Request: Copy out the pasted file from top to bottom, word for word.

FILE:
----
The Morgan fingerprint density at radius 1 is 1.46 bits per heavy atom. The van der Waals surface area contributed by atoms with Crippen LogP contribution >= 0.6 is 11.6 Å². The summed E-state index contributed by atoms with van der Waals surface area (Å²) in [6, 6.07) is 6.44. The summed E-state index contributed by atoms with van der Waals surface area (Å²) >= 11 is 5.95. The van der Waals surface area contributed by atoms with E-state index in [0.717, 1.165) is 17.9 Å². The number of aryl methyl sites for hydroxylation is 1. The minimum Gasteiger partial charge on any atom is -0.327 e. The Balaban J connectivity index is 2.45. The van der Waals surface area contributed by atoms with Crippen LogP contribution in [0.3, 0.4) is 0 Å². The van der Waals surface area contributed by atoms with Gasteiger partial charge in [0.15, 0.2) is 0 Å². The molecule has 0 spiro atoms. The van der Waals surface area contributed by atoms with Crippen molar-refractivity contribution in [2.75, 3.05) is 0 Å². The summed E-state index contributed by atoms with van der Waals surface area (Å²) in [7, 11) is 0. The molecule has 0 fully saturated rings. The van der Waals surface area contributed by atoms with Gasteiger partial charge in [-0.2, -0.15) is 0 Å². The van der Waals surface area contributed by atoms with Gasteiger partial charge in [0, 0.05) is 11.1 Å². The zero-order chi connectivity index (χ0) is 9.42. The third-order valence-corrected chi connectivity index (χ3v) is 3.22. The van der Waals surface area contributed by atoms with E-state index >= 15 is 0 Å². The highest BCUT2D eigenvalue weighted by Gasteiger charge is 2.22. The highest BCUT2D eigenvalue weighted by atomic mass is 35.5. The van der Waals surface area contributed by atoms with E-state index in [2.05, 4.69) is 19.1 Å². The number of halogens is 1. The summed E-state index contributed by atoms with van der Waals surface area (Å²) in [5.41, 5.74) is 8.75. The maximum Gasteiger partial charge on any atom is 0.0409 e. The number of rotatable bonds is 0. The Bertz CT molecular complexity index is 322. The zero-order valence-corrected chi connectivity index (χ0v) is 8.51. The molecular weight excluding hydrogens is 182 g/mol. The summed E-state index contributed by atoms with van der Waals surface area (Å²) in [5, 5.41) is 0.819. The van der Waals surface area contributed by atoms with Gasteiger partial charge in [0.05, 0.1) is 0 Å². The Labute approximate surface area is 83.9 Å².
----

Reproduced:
The Morgan fingerprint density at radius 1 is 1.46 bits per heavy atom. The van der Waals surface area contributed by atoms with Crippen LogP contribution >= 0.6 is 11.6 Å². The summed E-state index contributed by atoms with van der Waals surface area (Å²) in [6, 6.07) is 6.44. The summed E-state index contributed by atoms with van der Waals surface area (Å²) >= 11 is 5.95. The van der Waals surface area contributed by atoms with E-state index in [0.717, 1.165) is 17.9 Å². The number of aryl methyl sites for hydroxylation is 1. The minimum Gasteiger partial charge on any atom is -0.327 e. The Balaban J connectivity index is 2.45. The van der Waals surface area contributed by atoms with Crippen LogP contribution in [0.3, 0.4) is 0 Å². The van der Waals surface area contributed by atoms with Gasteiger partial charge in [0.15, 0.2) is 0 Å². The molecule has 0 spiro atoms. The van der Waals surface area contributed by atoms with Crippen molar-refractivity contribution in [2.75, 3.05) is 0 Å². The summed E-state index contributed by atoms with van der Waals surface area (Å²) in [7, 11) is 0. The molecule has 0 fully saturated rings. The van der Waals surface area contributed by atoms with Gasteiger partial charge in [-0.2, -0.15) is 0 Å². The van der Waals surface area contributed by atoms with Gasteiger partial charge in [0, 0.05) is 11.1 Å². The zero-order chi connectivity index (χ0) is 9.42. The third-order valence-corrected chi connectivity index (χ3v) is 3.22. The van der Waals surface area contributed by atoms with E-state index >= 15 is 0 Å². The highest BCUT2D eigenvalue weighted by Gasteiger charge is 2.22. The highest BCUT2D eigenvalue weighted by atomic mass is 35.5. The van der Waals surface area contributed by atoms with E-state index in [2.05, 4.69) is 19.1 Å². The number of halogens is 1. The summed E-state index contributed by atoms with van der Waals surface area (Å²) in [5.41, 5.74) is 8.75. The maximum Gasteiger partial charge on any atom is 0.0409 e. The number of rotatable bonds is 0. The Bertz CT molecular complexity index is 322. The zero-order valence-corrected chi connectivity index (χ0v) is 8.51. The molecular weight excluding hydrogens is 182 g/mol. The summed E-state index contributed by atoms with van der Waals surface area (Å²) in [5, 5.41) is 0.819. The van der Waals surface area contributed by atoms with Gasteiger partial charge in [0.05, 0.1) is 0 Å². The Labute approximate surface area is 83.9 Å².